Italian rivers reveal
level of cocaine use
SCIENTISTS testing the quality of Italian river and sewage water have found cocaine levels three times higher than expected.
Experts found more than 4kg of the drug in samples of water - which would suggest 40,000 "doses" a day are being taken in an area where the number of cocaine users was thought to be closer to 15,000.
The tests were carried out on water in the River Po valley, which stretches across northern Italy from Turin to Venice, passing through the centre of the fashion capital, Milan.
The survey showed just how prevalent cocaine use was in the area, which is considered to be the wealthiest region in Italy with the largest proportion of working young people aged between 17 and 34.
Experts said 4kg of cocaine a day would suggest an average daily use of at least 27 doses of 100mg of cocaine for every 1,000 young adults. This equated to at least 40,000 doses being taken every day and indicated cocaine with a street value of £60 million was being consumed in the region each year.
Details of the survey, which was carried out by the Mario Negri Health Institute in Milan, were published in the scientific journal Environmental Health.
As well as riverwater, scientists tested the water flowing through sewers and treatment plants between February and April this year.
According to ministry of health estimates, of the five million people who live in the area, 15,000 are considered regular cocaine users.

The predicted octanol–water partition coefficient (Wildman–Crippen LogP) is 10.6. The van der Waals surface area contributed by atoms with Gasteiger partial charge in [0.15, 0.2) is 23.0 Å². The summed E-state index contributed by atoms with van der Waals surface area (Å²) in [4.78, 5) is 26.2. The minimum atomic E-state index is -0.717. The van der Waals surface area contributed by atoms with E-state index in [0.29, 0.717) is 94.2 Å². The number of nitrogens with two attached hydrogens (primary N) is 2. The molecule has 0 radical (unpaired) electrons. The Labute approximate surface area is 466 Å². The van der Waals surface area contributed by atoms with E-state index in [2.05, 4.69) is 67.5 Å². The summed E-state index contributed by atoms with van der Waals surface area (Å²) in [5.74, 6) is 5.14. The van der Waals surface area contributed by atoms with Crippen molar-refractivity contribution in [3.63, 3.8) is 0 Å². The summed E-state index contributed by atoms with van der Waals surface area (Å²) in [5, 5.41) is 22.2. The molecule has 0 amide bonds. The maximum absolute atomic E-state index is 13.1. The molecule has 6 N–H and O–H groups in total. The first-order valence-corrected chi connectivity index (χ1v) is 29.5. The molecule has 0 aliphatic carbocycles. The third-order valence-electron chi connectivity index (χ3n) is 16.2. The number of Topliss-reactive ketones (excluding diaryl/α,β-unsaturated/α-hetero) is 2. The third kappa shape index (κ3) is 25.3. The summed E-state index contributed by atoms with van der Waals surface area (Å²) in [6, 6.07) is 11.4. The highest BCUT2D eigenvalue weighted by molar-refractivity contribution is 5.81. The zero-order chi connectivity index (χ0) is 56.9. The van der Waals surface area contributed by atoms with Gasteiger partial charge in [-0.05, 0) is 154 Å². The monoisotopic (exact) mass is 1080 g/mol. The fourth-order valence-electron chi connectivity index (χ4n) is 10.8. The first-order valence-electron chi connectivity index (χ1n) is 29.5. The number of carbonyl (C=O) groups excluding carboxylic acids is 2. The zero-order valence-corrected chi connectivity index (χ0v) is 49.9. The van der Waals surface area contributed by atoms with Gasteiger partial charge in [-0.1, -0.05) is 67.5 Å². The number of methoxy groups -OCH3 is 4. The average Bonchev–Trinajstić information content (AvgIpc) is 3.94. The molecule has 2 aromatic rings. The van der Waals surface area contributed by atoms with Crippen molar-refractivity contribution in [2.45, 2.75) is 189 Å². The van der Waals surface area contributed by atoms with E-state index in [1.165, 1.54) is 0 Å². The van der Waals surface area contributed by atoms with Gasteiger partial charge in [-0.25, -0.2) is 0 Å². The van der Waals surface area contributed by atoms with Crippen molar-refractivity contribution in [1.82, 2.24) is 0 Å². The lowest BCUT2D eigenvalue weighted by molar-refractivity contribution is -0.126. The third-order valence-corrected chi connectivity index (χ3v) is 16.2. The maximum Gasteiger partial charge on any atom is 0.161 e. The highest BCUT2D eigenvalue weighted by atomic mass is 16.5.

The figures are based on medical records and crime statistics, but the latest research would seem to suggest a much higher figure.
In their tests, scientists checked water for the cocaine by-product benzoylecgonine, which is excreted in the urine of users of the drug. "Our main goal was initially to verify how our consumption estimates compared with official figures," Ettore Zuccato, from the Mario Negri Institute, said.
"We expected our field data on cocaine consumption to give estimates within the range of the official estimates, or perhaps lower, but certainly not higher.
"Cocaine users pass about 5 per cent of pure cocaine through their urine and 50 per cent as a by-product, so with the right equipment it is easy to look for these products.
"What it also shows is that the most disturbing aspect of the study is that cocaine abuse is a lot more widespread than ministry of health figures would suggest - at least three times more - and is obviously underestimated.
"The tests were carried out in water from the River Po and from sewage plants. No trace of cocaine was found in drinking water supplies," Mr Zuccato added. "Next year, we hope to expand these tests and look for the presence of heroin, cannabis and amphetamines."
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